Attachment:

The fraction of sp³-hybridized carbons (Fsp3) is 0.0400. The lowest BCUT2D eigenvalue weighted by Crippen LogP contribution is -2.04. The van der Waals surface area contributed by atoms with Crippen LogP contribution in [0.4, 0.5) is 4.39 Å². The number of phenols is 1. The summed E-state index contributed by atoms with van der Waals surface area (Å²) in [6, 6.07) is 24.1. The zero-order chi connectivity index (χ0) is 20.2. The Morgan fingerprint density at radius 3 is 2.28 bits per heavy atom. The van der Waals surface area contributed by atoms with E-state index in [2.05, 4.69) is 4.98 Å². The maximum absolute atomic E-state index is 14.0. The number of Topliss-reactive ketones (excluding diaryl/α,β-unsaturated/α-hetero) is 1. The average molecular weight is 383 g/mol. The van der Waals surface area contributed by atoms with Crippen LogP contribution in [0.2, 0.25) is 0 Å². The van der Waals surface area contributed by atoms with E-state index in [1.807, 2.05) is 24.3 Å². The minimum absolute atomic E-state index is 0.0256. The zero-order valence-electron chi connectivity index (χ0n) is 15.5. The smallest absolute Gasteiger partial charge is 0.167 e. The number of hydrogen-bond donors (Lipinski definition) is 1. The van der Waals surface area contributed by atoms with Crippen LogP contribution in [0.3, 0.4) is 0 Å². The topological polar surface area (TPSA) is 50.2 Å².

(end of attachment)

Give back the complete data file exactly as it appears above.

The fraction of sp³-hybridized carbons (Fsp3) is 0.0400. The lowest BCUT2D eigenvalue weighted by Crippen LogP contribution is -2.04. The van der Waals surface area contributed by atoms with Crippen LogP contribution in [0.4, 0.5) is 4.39 Å². The number of phenols is 1. The summed E-state index contributed by atoms with van der Waals surface area (Å²) in [6, 6.07) is 24.1. The zero-order chi connectivity index (χ0) is 20.2. The Morgan fingerprint density at radius 3 is 2.28 bits per heavy atom. The van der Waals surface area contributed by atoms with E-state index in [2.05, 4.69) is 4.98 Å². The maximum absolute atomic E-state index is 14.0. The number of Topliss-reactive ketones (excluding diaryl/α,β-unsaturated/α-hetero) is 1. The average molecular weight is 383 g/mol. The van der Waals surface area contributed by atoms with Crippen LogP contribution in [0.2, 0.25) is 0 Å². The van der Waals surface area contributed by atoms with E-state index in [1.807, 2.05) is 24.3 Å². The minimum absolute atomic E-state index is 0.0256. The zero-order valence-electron chi connectivity index (χ0n) is 15.5. The smallest absolute Gasteiger partial charge is 0.167 e. The number of hydrogen-bond donors (Lipinski definition) is 1. The van der Waals surface area contributed by atoms with Crippen LogP contribution in [0.3, 0.4) is 0 Å². The topological polar surface area (TPSA) is 50.2 Å².